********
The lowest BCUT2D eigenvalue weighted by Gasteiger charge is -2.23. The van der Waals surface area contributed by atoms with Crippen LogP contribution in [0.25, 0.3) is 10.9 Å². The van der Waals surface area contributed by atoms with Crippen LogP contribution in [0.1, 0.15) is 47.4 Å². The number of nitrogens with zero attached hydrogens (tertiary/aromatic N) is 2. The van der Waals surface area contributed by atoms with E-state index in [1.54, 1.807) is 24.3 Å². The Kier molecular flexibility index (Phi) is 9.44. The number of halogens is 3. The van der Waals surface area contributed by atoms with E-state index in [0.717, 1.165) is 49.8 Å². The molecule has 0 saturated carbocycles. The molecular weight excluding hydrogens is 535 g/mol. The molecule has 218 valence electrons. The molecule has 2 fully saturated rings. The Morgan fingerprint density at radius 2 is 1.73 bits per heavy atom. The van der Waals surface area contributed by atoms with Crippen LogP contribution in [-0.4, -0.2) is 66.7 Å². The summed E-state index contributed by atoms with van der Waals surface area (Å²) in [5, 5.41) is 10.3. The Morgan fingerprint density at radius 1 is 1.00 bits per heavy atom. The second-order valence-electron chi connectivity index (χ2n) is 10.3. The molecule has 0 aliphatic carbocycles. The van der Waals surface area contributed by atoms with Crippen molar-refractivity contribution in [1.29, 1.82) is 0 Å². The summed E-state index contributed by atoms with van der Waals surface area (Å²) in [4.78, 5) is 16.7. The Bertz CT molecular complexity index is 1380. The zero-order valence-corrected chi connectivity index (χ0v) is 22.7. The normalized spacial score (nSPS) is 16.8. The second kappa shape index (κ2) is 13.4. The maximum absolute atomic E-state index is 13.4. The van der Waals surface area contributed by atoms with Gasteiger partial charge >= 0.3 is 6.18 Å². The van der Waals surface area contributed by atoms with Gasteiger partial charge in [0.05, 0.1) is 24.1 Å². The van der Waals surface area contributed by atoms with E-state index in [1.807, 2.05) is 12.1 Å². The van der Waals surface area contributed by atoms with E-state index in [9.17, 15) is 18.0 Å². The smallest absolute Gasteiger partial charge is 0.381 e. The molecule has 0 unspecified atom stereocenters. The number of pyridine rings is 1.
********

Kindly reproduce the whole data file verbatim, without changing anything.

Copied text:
The lowest BCUT2D eigenvalue weighted by Gasteiger charge is -2.23. The van der Waals surface area contributed by atoms with Crippen LogP contribution in [0.25, 0.3) is 10.9 Å². The van der Waals surface area contributed by atoms with Crippen LogP contribution in [0.1, 0.15) is 47.4 Å². The number of nitrogens with zero attached hydrogens (tertiary/aromatic N) is 2. The van der Waals surface area contributed by atoms with E-state index in [1.54, 1.807) is 24.3 Å². The Kier molecular flexibility index (Phi) is 9.44. The number of halogens is 3. The van der Waals surface area contributed by atoms with E-state index in [0.717, 1.165) is 49.8 Å². The molecule has 0 saturated carbocycles. The molecular weight excluding hydrogens is 535 g/mol. The molecule has 218 valence electrons. The molecule has 2 fully saturated rings. The Morgan fingerprint density at radius 2 is 1.73 bits per heavy atom. The van der Waals surface area contributed by atoms with Crippen LogP contribution in [-0.4, -0.2) is 66.7 Å². The summed E-state index contributed by atoms with van der Waals surface area (Å²) in [5, 5.41) is 10.3. The Morgan fingerprint density at radius 1 is 1.00 bits per heavy atom. The second-order valence-electron chi connectivity index (χ2n) is 10.3. The molecule has 0 aliphatic carbocycles. The van der Waals surface area contributed by atoms with Crippen molar-refractivity contribution in [1.29, 1.82) is 0 Å². The summed E-state index contributed by atoms with van der Waals surface area (Å²) in [4.78, 5) is 16.7. The Bertz CT molecular complexity index is 1380. The zero-order valence-corrected chi connectivity index (χ0v) is 22.7. The normalized spacial score (nSPS) is 16.8. The second kappa shape index (κ2) is 13.4. The maximum absolute atomic E-state index is 13.4. The van der Waals surface area contributed by atoms with Gasteiger partial charge >= 0.3 is 6.18 Å². The van der Waals surface area contributed by atoms with Gasteiger partial charge in [0.05, 0.1) is 24.1 Å². The van der Waals surface area contributed by atoms with E-state index in [1.807, 2.05) is 12.1 Å². The van der Waals surface area contributed by atoms with E-state index in [9.17, 15) is 18.0 Å². The smallest absolute Gasteiger partial charge is 0.381 e. The molecule has 0 unspecified atom stereocenters. The number of pyridine rings is 1.